Maria Tildon, vice president of state and local affairs at Johns Hopkins University and Johns Hopkins Medicine, chairs the Chamber’s Policy Committee. The Business Voice spoke with her about her goals for the committee, the importance of the Chamber and a surprising job early in her career.
How has your background in government policy prepared you for this role?
Whether the work was in complex litigation, international trade policy or health insurance and health care, my experiences have prepared me to navigate the complex issues and myriad of stakeholders in the policy arena – from legislators and regulators to grassroots advocacy interests. I’ve been in the business of having to quickly assess issues and arrive at solutions throughout my career, which will no doubt serve me well in this role.
What are some of the goals you hope to achieve during your tenure as chair of the policy committee?
My goal on behalf of the Committee and Chamber is to advance the interest of the business community in a manner that supports and drives economic growth in Northern Virginia and across the region and facilitates a well-supported, well-prepared workforce by being an effective advocate with local, state and regional policymakers.
What would you say to a business considering joining the Chamber?
The Chamber is a connective tissue among and across all aspects of the business community with key stakeholders in local and state government, the not-for-profit community and grassroots leaders. While networking is an important part of the proposition, it is also a resource for data, information and trends emerging across multiple industry sectors that do and can better position businesses of any size for success.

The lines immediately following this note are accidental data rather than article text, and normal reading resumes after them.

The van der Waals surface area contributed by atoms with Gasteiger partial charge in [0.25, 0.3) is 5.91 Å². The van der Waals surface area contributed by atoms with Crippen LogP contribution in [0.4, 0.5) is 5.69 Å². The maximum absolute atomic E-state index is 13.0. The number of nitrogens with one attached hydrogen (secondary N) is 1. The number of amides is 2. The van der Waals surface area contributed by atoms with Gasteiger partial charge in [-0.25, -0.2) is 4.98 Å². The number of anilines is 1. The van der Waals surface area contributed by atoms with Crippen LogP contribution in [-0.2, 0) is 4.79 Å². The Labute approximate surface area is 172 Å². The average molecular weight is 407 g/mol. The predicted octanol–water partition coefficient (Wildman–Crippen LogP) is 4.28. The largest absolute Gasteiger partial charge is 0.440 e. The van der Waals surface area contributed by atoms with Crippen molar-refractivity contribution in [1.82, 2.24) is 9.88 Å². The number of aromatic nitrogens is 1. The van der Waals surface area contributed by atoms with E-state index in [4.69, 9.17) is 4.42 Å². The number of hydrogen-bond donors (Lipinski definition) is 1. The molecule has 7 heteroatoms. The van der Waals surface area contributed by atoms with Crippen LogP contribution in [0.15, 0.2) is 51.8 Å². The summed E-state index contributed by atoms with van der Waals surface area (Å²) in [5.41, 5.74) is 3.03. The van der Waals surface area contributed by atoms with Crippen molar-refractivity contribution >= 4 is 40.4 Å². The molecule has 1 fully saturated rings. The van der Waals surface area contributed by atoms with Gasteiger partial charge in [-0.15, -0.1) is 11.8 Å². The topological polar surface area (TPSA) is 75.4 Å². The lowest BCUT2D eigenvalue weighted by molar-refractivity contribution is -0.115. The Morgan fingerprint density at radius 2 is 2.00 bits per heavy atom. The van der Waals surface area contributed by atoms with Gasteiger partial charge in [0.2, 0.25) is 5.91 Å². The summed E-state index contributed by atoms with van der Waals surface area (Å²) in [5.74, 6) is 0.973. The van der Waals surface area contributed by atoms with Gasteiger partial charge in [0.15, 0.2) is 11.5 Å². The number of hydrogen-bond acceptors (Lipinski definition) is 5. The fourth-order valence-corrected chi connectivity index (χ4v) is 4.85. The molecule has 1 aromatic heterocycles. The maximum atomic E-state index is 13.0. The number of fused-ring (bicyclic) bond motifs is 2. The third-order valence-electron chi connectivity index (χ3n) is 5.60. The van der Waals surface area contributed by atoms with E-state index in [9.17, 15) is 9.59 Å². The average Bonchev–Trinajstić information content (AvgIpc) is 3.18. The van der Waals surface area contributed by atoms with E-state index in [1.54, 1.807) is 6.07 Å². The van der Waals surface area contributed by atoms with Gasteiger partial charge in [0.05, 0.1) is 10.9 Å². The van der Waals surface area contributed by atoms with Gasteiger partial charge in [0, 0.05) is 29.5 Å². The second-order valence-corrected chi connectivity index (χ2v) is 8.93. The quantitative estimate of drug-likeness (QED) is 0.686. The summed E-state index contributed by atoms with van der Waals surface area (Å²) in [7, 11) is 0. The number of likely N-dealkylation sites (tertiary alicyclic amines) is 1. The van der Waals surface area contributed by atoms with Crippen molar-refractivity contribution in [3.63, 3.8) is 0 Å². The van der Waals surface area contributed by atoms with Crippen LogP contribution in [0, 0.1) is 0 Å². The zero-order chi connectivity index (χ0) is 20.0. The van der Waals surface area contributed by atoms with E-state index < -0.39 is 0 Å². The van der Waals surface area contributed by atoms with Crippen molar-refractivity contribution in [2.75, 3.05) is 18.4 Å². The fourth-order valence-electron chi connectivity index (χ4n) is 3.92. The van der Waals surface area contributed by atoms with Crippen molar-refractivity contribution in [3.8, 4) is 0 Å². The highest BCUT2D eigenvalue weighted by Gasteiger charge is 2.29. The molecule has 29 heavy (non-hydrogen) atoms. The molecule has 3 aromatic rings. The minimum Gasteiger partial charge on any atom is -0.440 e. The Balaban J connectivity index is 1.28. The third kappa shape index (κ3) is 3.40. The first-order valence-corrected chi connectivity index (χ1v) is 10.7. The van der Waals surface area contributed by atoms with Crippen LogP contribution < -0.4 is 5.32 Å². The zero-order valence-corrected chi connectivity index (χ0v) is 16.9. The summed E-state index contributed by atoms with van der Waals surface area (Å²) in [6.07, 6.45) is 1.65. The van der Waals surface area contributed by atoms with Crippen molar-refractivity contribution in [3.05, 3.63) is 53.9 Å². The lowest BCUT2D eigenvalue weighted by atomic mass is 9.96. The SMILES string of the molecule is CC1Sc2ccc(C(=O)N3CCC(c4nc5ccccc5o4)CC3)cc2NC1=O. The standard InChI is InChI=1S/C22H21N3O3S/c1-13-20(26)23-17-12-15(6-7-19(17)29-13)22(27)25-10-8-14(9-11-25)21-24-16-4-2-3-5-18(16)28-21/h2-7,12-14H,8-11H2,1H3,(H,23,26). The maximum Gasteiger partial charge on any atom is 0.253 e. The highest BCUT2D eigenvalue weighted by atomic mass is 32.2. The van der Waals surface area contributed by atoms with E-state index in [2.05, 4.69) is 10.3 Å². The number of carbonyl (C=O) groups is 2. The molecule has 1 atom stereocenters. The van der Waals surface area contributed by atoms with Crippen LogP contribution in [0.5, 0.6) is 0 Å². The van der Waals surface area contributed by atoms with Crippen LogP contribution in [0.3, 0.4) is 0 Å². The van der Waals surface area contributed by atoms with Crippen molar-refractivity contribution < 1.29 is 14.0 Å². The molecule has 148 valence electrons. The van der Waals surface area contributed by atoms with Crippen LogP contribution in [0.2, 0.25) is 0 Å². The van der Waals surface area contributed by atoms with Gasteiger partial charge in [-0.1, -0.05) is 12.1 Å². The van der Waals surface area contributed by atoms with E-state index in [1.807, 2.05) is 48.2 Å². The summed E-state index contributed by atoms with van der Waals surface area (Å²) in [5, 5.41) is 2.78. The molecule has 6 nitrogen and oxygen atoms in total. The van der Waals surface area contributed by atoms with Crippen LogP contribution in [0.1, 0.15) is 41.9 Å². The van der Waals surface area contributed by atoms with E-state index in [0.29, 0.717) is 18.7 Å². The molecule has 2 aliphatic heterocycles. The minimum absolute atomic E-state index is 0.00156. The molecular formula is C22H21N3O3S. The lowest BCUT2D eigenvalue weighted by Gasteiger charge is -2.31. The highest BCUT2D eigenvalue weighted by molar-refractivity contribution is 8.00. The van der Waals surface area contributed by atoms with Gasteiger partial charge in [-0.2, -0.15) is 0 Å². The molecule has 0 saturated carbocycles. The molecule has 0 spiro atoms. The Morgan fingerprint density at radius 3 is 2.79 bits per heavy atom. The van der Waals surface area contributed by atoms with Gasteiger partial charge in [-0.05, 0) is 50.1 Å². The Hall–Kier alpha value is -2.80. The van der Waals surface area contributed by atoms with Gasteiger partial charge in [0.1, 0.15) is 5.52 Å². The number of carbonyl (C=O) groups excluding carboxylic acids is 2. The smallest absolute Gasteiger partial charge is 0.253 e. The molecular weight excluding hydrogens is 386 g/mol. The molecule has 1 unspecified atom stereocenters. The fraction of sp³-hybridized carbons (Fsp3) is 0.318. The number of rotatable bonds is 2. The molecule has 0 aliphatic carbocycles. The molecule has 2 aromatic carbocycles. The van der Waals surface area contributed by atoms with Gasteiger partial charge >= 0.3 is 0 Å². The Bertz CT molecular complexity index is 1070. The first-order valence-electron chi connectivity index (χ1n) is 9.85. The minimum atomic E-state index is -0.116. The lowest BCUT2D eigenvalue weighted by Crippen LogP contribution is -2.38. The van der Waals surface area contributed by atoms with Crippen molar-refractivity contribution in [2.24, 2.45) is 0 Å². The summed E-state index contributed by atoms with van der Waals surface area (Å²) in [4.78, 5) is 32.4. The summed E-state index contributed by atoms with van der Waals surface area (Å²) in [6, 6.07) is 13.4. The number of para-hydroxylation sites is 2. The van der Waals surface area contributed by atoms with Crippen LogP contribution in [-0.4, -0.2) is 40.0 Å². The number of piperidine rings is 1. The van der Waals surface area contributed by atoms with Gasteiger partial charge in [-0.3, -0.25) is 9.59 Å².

What local boards or nonprofits are you involved with and why?
I serve on a number of boards of local for-profit companies and nonprofits, including the Baltimore Gas and Electric Company, Chesapeake Employers Insurance Company, an all-girls public charter middle and high school and Health Care for the Homeless. I’m blessed with the opportunity to understand and advance issues that have a meaningful impact on people experiencing homelessness and on supporting the growth and education of young girls, while also advancing the strategic goals of a utility and insurance company key to this region’s economy.
What is your life like “off the clock”? What sort of hobbies or passions do you have outside of work?
I love to read, and I love to run. Both of these hobbies require no facilities and no equipment. It’s my own personal brand of therapy!
What’s one thing most people would be surprised to learn about you?
Early in my career I represented a client on death row in the commonwealth of Virginia at the appeal and clemency stage. It was a humbling experience that I will never forget.
Tell us about a favorite book you’ve read and why it resonated with you.
“The Warmth of Other Suns” is one of the most impactful books I have read in a long time. Isabel Wilkerson chronicles the history of the great migration by layering historic data and research into beautiful prose about three individuals who migrated from the South. I finished smarter and forever connected to the history as well as these three people and the 6 million Black folks they represented during this little-known but consequential period in our country’s history. It’s a masterpiece.